Despite cheer-leading from the likes of Kathryn Jean Lopez and Jennifer Rubin, Mitt Romney has always struck me as a phony without any real core convictions except that he should be in charge; sort of the Republican answer to Bill Clinton, without the charm or adultery. Pick an issue and Romney’s been on both sides of it at one time or another. He seems the most likely of all the major candidates to be praised by The New York Times and The Washington Post for “growing” in office. Romney is most likely to disappoint me in caving in to D.C.’s usual free-spending, pork-barrel log-rolling.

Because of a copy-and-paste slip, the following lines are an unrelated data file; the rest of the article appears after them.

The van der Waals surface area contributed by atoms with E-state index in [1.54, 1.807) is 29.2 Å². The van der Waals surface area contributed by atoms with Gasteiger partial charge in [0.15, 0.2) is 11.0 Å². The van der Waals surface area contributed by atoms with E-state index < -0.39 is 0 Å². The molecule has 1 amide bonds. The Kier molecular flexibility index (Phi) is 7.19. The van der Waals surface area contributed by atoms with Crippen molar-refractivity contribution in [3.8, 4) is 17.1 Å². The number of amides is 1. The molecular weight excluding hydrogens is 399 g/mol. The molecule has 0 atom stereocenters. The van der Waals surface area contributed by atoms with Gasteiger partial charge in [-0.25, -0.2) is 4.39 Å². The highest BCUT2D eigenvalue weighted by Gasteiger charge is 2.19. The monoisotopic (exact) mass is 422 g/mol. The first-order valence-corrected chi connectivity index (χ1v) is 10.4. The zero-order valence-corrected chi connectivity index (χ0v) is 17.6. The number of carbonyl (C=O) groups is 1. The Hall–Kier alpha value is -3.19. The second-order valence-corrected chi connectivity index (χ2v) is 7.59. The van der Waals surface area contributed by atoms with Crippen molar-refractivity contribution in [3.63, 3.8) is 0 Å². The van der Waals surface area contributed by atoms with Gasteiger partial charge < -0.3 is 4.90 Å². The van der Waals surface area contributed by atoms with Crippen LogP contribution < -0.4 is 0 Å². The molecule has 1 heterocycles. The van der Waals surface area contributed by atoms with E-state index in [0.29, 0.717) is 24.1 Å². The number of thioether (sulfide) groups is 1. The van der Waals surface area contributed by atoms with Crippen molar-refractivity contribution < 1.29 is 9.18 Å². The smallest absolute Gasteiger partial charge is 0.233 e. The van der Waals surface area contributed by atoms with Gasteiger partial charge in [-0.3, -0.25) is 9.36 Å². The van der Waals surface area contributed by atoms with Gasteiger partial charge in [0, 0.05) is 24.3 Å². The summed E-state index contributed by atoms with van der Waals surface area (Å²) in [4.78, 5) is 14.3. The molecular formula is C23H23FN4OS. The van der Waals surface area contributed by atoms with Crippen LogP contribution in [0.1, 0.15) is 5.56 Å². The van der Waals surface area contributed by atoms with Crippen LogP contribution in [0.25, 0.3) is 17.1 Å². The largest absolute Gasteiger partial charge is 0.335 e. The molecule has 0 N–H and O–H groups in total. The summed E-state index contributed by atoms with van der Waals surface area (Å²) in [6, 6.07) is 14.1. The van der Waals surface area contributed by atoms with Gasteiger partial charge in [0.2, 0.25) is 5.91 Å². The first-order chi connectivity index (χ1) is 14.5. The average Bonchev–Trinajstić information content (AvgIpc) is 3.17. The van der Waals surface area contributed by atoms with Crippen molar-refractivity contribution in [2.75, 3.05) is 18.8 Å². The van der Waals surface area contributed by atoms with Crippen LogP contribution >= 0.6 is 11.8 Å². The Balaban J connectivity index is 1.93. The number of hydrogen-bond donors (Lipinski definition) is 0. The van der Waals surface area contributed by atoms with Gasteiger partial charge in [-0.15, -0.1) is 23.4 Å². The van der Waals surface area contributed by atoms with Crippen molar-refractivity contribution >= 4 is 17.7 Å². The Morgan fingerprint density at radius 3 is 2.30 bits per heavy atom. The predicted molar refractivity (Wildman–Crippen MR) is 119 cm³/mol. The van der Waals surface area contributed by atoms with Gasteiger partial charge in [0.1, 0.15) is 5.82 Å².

I could get behind voting for the Newt Gingrich of 1994, the one whose laser-like focus on the holding the Democrats accountable for their misdeed and promoting the Contract With America helped Republicans take the House and Senate, set the stage for a welfare reform and helped (temporarily) balance the budget. Sadly, that Gingrich is not up on offer. We have to deal with the idea-a-minute-and-many-of-them-bad, ex-lobbyist, “Big Government Conservative” Newt Gingrich of 2012, the one so devastatingly and accurately skewered by Mark Steyn in this week’s National Review. (As Bruce Sterling once said at a Turkey City Writer’s Workshop, “Cruel, but fair!”) No matter how many times he tries to sound like Reagan, there are all those other times when he sounds like everyone from Al Gore to Faith Popcorn. I imagine that I would be disappointed many times in a Gingrich Presidency. Unlike Romney, I’m sure Gingrich would find entirely new and innovative ways to disappoint me.